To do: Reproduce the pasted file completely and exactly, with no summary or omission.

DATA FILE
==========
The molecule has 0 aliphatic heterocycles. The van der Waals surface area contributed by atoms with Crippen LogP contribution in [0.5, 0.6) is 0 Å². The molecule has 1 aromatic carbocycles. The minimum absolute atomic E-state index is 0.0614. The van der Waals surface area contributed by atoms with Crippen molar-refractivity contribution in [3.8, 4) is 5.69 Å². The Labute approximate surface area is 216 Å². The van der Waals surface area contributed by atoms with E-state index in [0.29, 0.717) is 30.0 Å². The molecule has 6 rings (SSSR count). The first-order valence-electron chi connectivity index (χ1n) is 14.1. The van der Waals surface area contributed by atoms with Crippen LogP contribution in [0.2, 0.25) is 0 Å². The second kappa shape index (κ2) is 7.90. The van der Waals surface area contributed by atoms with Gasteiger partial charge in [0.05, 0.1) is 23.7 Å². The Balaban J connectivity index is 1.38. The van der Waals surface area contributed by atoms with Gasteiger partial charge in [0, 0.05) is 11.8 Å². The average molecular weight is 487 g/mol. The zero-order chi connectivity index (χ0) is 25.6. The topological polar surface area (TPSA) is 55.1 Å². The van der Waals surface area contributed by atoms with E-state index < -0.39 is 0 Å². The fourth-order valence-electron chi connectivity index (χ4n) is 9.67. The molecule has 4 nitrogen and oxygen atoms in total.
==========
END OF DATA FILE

The molecule has 0 aliphatic heterocycles. The van der Waals surface area contributed by atoms with Crippen LogP contribution in [0.5, 0.6) is 0 Å². The molecule has 1 aromatic carbocycles. The minimum absolute atomic E-state index is 0.0614. The van der Waals surface area contributed by atoms with Crippen molar-refractivity contribution in [3.8, 4) is 5.69 Å². The Labute approximate surface area is 216 Å². The van der Waals surface area contributed by atoms with E-state index in [0.29, 0.717) is 30.0 Å². The molecule has 6 rings (SSSR count). The first-order valence-electron chi connectivity index (χ1n) is 14.1. The van der Waals surface area contributed by atoms with Crippen LogP contribution in [0.2, 0.25) is 0 Å². The second kappa shape index (κ2) is 7.90. The van der Waals surface area contributed by atoms with Gasteiger partial charge in [0.05, 0.1) is 23.7 Å². The Balaban J connectivity index is 1.38. The van der Waals surface area contributed by atoms with Gasteiger partial charge in [0, 0.05) is 11.8 Å². The average molecular weight is 487 g/mol. The zero-order chi connectivity index (χ0) is 25.6. The topological polar surface area (TPSA) is 55.1 Å². The van der Waals surface area contributed by atoms with E-state index < -0.39 is 0 Å². The fourth-order valence-electron chi connectivity index (χ4n) is 9.67. The molecule has 4 nitrogen and oxygen atoms in total.